networks, using customized computer and other medical equipment to connect sick children in child care centers and schools with their physicians to facilitate virtual sick visits. Researchers tapped into this infrastructure to conduct a pilot program, where digital photographs of childrens' mouths were taken by Health-e-Access assistants. These digital files were then electronically delivered to Eastman Dental Center, where they were reviewed by pediatric dentists.
The pilot project proved two important things. First, the on-site health assistant at the child care center could be trained to take accurate photos of teeth, and second, the images were clear enough to diagnose ECC. In fact, the photos were better than "clear enough."
"The quality of the images was such that we could spot decay that was not visible to the human eye," Kopycka-Kedzierawski said. "And, we could use the photos to help educate the parents about the disease, and in some cases, gently prod them into seeking the care of a dentist."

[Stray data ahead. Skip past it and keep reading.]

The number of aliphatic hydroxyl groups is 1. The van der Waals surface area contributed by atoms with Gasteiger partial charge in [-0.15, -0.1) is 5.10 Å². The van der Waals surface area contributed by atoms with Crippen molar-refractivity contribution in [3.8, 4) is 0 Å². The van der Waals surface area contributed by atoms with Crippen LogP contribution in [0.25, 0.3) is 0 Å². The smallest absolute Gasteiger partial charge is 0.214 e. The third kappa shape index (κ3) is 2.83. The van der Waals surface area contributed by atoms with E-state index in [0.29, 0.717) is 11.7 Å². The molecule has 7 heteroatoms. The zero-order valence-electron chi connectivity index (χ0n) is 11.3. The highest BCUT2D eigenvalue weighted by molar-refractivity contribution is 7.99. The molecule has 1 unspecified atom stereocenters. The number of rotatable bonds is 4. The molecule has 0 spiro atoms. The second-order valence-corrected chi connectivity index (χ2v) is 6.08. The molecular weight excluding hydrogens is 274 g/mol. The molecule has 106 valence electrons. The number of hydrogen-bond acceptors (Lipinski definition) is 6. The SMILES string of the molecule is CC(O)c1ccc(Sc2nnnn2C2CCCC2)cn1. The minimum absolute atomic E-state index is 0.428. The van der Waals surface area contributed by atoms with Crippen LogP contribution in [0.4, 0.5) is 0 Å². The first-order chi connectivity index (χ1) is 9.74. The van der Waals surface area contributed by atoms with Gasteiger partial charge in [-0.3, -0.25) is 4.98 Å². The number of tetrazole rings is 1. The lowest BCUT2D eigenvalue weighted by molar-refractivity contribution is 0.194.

These results helped pave the wave for the larger screening program, the subject of the article published in Journal of Telemedicine & Telecare. In total, 162 children from 1 to 5 years old in six Rochester inner-city child care centers were screened, with almost 40 percent shown to have ECC. Once identified, parents received a letter alerting them to their child's oral disease, and were provided with a referral so the problem could be treated.
Three months later, all children were rescreened to determine how many actually had actually seen a dentist to correct the problem. About 25 percent of children did receive dental services, though the sample size in this study is too small to make generalized conclusions. Now, researchers are focused on finding grants to help support follow-up efforts so that all toddlers identified with ECC will receive the much needed dental care.
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